Tiger Woods is much in the news today, and not for his golf game. As just about everyone knows by now, on the heels of a strange auto accident outside his home, Woods has been accused of having numerous extramarital affairs with a list of women that seems to grow by the day. Woods’s image as a squeaky clean hero and role model has taken a huge hit. That is the topic of this piece. As I have read the many commentaries on this saga, I’ve been struck by how all of them focus on his image in one way or another. But what if, as A Course in Miracles claims, Tiger Woods (like the rest of us) is not an image at all?
I’m not normally one who keeps up with the celebrity gossip. I have no idea what Paris Hilton has done lately, and I’m completely ignorant of the latest exploits of Brangelina. But I’ve read a lot about the Tiger Woods affair (or affairs), because he’s someone I’ve followed with interest for a long time. While I don’t play golf, my father is an avid golfer. I grew up watching tournaments with him on television, and grew to appreciate the game. When Tiger came along, like everyone else who knows anything about golf, I was in awe. There has never been anyone like him; his skill, power, and mental focus on the course seem almost superhuman. And though I have no illusions about the perfection of public figures, especially athletes, he has always seemed to be a nice, decent guy, and a devoted family man.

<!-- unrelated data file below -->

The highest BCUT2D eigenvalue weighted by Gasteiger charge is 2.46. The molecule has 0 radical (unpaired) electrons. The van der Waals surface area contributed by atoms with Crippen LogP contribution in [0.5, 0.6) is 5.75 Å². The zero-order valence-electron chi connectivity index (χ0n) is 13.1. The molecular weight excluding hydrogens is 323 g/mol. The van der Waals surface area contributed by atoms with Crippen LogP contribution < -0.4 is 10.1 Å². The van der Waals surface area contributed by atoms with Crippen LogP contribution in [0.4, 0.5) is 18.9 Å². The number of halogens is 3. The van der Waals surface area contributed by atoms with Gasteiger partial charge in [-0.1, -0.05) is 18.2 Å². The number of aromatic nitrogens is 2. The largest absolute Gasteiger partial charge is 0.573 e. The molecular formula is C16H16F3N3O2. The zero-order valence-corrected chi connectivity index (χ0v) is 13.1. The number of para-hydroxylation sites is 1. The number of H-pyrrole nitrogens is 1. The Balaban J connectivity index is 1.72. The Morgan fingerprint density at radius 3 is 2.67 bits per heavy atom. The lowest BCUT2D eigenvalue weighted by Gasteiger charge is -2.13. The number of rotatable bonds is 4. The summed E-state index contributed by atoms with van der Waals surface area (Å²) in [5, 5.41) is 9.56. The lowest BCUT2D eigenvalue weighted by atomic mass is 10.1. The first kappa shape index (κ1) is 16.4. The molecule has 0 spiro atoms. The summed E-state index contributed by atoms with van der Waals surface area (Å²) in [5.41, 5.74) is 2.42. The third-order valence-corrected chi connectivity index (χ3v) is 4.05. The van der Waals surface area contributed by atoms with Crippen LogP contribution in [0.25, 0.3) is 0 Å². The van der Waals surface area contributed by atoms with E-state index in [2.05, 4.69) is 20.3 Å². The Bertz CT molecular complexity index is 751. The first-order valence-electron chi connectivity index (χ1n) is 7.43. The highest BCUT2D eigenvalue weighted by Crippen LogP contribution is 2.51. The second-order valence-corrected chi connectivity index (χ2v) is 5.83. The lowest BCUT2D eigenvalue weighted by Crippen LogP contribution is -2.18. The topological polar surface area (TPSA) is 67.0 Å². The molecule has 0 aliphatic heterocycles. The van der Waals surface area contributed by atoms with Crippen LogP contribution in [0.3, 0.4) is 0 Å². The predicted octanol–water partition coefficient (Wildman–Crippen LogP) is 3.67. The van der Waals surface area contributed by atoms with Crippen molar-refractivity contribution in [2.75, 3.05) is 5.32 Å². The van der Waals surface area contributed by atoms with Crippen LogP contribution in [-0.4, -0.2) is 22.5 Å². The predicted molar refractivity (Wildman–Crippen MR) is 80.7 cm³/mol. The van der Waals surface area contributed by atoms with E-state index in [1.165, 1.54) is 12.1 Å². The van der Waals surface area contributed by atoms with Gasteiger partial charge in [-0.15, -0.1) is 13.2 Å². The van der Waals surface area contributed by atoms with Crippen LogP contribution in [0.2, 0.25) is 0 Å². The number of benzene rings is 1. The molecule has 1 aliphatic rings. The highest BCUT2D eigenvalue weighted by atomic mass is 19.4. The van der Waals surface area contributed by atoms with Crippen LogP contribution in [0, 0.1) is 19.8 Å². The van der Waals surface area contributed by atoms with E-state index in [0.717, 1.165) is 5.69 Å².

So I was quite simply shocked when all of the allegations began to surface. It isn’t simply a matter of one “mistake,” but a pattern of womanizing that has been going on for some time. And it’s not just the women. There are also stories of him expecting restaurants to give him meals “because I’m Tiger Woods,” his links with a doctor known for supplying performance-enhancing drugs, and much more. The picture that has emerged is not pretty. And while we can’t know whether every individual rumor is true, clearly there is at least some truth to the allegations. Woods himself apologized for his “infidelity” on his website, and says he is taking an indefinite leave of absence from professional golf to “focus my attention on being a better father, husband, and person.”
This sudden and dramatic transformation of Tiger Woods from golden boy to pariah has led me to reflect on the whole issue of image. Woods spent many years crafting his clean-cut sports superhero image while apparently living a life behind the scenes that belied that image. Now that the mask has been pulled away and we see what’s underneath, I’ve been fascinated with how different commentators have reacted. While the reactions have been many and varied, addressing every conceivable angle, several categories have stood out for me.